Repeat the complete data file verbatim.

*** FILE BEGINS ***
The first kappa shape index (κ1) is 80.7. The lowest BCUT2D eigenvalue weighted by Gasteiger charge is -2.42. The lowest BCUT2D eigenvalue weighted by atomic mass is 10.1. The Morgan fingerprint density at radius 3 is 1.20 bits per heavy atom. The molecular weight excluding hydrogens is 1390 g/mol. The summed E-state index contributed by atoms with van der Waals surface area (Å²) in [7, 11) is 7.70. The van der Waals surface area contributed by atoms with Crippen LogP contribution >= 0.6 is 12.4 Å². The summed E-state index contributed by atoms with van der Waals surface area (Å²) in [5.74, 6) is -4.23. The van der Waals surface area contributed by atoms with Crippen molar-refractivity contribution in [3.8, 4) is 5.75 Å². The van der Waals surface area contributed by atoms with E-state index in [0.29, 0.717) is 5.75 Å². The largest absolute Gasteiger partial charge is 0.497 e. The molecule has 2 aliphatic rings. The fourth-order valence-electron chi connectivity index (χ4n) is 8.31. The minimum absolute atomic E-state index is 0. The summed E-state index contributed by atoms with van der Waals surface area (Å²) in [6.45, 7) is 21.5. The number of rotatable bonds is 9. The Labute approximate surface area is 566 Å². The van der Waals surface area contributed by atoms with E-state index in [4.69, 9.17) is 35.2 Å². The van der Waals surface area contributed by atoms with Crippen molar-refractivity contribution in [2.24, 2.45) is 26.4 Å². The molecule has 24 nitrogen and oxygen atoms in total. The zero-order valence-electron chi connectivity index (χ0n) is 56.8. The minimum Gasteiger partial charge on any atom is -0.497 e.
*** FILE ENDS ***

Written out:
The first kappa shape index (κ1) is 80.7. The lowest BCUT2D eigenvalue weighted by Gasteiger charge is -2.42. The lowest BCUT2D eigenvalue weighted by atomic mass is 10.1. The Morgan fingerprint density at radius 3 is 1.20 bits per heavy atom. The molecular weight excluding hydrogens is 1390 g/mol. The summed E-state index contributed by atoms with van der Waals surface area (Å²) in [7, 11) is 7.70. The van der Waals surface area contributed by atoms with Crippen LogP contribution >= 0.6 is 12.4 Å². The summed E-state index contributed by atoms with van der Waals surface area (Å²) in [5.74, 6) is -4.23. The van der Waals surface area contributed by atoms with Crippen molar-refractivity contribution in [3.8, 4) is 5.75 Å². The van der Waals surface area contributed by atoms with E-state index in [0.29, 0.717) is 5.75 Å². The largest absolute Gasteiger partial charge is 0.497 e. The molecule has 2 aliphatic rings. The fourth-order valence-electron chi connectivity index (χ4n) is 8.31. The minimum absolute atomic E-state index is 0. The summed E-state index contributed by atoms with van der Waals surface area (Å²) in [6.45, 7) is 21.5. The number of rotatable bonds is 9. The Labute approximate surface area is 566 Å². The van der Waals surface area contributed by atoms with E-state index in [4.69, 9.17) is 35.2 Å². The van der Waals surface area contributed by atoms with Crippen molar-refractivity contribution in [2.24, 2.45) is 26.4 Å². The molecule has 24 nitrogen and oxygen atoms in total. The zero-order valence-electron chi connectivity index (χ0n) is 56.8. The minimum Gasteiger partial charge on any atom is -0.497 e.